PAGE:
The Enlightened Screen: Brandon Cronenberg

Antiviral Writer, Director Brandon Cronenberg.
Photo: eOne Films
The CFI gets speculative in their latest edition of The Enlightened Screen! The Canadian Film Institute welcomes filmmaker Brandon Cronenberg to the ongoing Canadian independent film series The Enlightened Screen, which invites Canuck filmmakers to engage with Ottawa audiences following a film screening. Cronenberg, son of Canadian film icon David Cronenberg, brings the next generation of body horror to the CFI with a special screening of his 2012 film Antiviral and two of his recent short films. The screening on June 20th should be especially of interest to local cinephiles since Cronenberg will present a re-edited version of Antiviral. (I have a wedding that night, so unfortunately I can’t attend, but would love to hear feedback from anyone who makes it!) Previous guests of The Enlightened Screen include William D. MacGillivray, Catherine Martin, and Peter Mettler.

Antiviral marks a notable debut for Cronenberg, since the film premiered in the prestigious Un Certain Regard programme at the Cannes Film Festival and it shared the award for Best Canadian First Feature following its North American Premiere at TIFF in 2012. The film also carries a quartet of Canadian Screen Award nominations and a pair of prizes from Sitges—not bad for a debut. Antiviral, though, mostly wins for being an exciting new entry, both from a member of one of Canada’s most notable film families and from a talent who looks to be a worthy filmmaker in his own right. Local audiences can get ready to proclaim ‘Long live the new flesh!’ as Cronenberg’s work shows that the generation of Canadian horror is in good hands.

Synopsis: Syd March, an employee at the Lucas clinic, sells injections of live viruses harvested from sick celebrities to obsessed fans. Biological communion – for a price. He also supplies illegal samples of these viruses to piracy groups, smuggling them from the clinic in his own body. When he becomes infected with the disease that kills super sensation Hannah Geist, Syd becomes a target for collectors and rabid fans and must now unravel the mystery surrounding her death before he suffers the same fate.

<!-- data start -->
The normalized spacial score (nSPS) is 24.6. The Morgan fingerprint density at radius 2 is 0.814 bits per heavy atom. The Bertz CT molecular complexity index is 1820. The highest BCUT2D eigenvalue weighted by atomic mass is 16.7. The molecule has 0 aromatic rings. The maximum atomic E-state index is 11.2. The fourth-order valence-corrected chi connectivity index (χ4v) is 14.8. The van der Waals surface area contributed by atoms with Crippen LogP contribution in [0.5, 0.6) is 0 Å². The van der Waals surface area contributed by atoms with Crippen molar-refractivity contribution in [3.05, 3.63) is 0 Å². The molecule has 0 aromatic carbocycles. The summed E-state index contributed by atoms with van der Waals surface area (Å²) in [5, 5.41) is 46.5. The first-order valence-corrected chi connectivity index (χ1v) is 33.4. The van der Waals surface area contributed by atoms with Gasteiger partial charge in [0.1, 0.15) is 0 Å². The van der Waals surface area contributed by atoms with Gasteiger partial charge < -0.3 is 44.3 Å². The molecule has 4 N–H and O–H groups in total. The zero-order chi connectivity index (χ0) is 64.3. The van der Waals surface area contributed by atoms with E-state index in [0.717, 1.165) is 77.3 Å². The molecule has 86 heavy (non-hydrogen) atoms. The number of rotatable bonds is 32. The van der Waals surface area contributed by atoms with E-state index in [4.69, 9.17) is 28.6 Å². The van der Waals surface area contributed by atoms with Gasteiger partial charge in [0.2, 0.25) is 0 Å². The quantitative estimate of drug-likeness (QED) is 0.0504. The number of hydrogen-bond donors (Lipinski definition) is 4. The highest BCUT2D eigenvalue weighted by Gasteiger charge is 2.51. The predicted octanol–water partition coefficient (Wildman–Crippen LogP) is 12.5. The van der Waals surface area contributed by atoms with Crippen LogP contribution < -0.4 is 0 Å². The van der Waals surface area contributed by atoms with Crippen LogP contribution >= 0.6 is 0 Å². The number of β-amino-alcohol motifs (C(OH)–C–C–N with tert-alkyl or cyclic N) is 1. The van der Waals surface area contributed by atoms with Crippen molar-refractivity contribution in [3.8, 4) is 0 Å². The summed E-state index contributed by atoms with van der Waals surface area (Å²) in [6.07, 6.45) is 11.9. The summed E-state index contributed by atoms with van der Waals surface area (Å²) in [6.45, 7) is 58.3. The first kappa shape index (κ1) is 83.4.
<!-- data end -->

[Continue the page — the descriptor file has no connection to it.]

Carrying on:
Review: Brandon Cronenberg makes a notable directorial debut by keeping the horror sparse and simple. The director draws good work from his cast, especially Jones (in a mostly physical performance) and Gadon, in her second Cronenberg film after this year’s Cosmopolis. Like David Cronenberg, Brandon makes a crafty play on the divide of body and mind, and he uses some strange, elaborate effects to unnerve the viewer. (No heads explode in Antiviral, but the last shot of the film is just as gloriously disgusting.) Unlike some newbies, Cronenberg reigns in the flair and uses the familiarity of genre to offer a sly take upon our mania for movie stars. By preying upon viewers’ insecurity with their bodies, he makes an unsettling, skin-crawling story. The white, aseptic world of Antiviral exploits the ever-burgeoning phobia of germs and uncleanliness that move through society little a little contagion. Dirt and sickness are the only things worse than banality, so Antiviral’s take on body-horror will have any Purell squirting moviegoer feeling creeped out. (Read the full review here.)

Antiviral screens with the Cronenberg and co. at the CFI’s Enlightened Screen series at 7:00pm on Saturday, June 20 at the River Building Theatre, Carleton University.

(Friendly reminder that there's free parking across the street at Brewer Park!)

Please visit the CFI’s website for more  information on showtimes, tickets, and memberships.